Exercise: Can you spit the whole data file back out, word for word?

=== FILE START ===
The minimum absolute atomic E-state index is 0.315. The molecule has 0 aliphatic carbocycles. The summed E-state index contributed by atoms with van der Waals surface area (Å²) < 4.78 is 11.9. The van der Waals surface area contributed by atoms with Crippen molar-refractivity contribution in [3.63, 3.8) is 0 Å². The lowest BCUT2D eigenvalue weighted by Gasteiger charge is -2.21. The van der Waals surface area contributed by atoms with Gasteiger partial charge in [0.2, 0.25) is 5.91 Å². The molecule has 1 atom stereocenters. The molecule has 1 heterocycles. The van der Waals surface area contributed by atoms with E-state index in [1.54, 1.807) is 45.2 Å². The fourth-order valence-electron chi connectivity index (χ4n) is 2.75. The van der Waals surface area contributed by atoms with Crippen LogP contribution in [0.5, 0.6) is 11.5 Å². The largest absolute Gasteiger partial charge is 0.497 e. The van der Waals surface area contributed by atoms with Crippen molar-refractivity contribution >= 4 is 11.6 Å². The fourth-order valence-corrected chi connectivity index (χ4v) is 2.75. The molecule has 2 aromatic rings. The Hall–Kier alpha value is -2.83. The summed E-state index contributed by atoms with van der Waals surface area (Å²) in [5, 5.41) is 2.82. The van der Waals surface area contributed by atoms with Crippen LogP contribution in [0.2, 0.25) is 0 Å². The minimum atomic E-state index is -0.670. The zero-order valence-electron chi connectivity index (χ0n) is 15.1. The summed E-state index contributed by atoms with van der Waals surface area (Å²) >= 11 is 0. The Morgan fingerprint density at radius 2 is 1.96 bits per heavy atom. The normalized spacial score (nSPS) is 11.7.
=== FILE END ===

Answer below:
The minimum absolute atomic E-state index is 0.315. The molecule has 0 aliphatic carbocycles. The summed E-state index contributed by atoms with van der Waals surface area (Å²) < 4.78 is 11.9. The van der Waals surface area contributed by atoms with Crippen molar-refractivity contribution in [3.63, 3.8) is 0 Å². The lowest BCUT2D eigenvalue weighted by Gasteiger charge is -2.21. The van der Waals surface area contributed by atoms with Gasteiger partial charge in [0.2, 0.25) is 5.91 Å². The molecule has 1 atom stereocenters. The molecule has 1 heterocycles. The van der Waals surface area contributed by atoms with E-state index in [1.54, 1.807) is 45.2 Å². The fourth-order valence-electron chi connectivity index (χ4n) is 2.75. The van der Waals surface area contributed by atoms with Crippen LogP contribution in [0.5, 0.6) is 11.5 Å². The largest absolute Gasteiger partial charge is 0.497 e. The van der Waals surface area contributed by atoms with Crippen molar-refractivity contribution >= 4 is 11.6 Å². The fourth-order valence-corrected chi connectivity index (χ4v) is 2.75. The molecule has 2 aromatic rings. The Hall–Kier alpha value is -2.83. The summed E-state index contributed by atoms with van der Waals surface area (Å²) in [5, 5.41) is 2.82. The van der Waals surface area contributed by atoms with Crippen LogP contribution in [0.2, 0.25) is 0 Å². The minimum atomic E-state index is -0.670. The zero-order valence-electron chi connectivity index (χ0n) is 15.1. The summed E-state index contributed by atoms with van der Waals surface area (Å²) >= 11 is 0. The Morgan fingerprint density at radius 2 is 1.96 bits per heavy atom. The normalized spacial score (nSPS) is 11.7.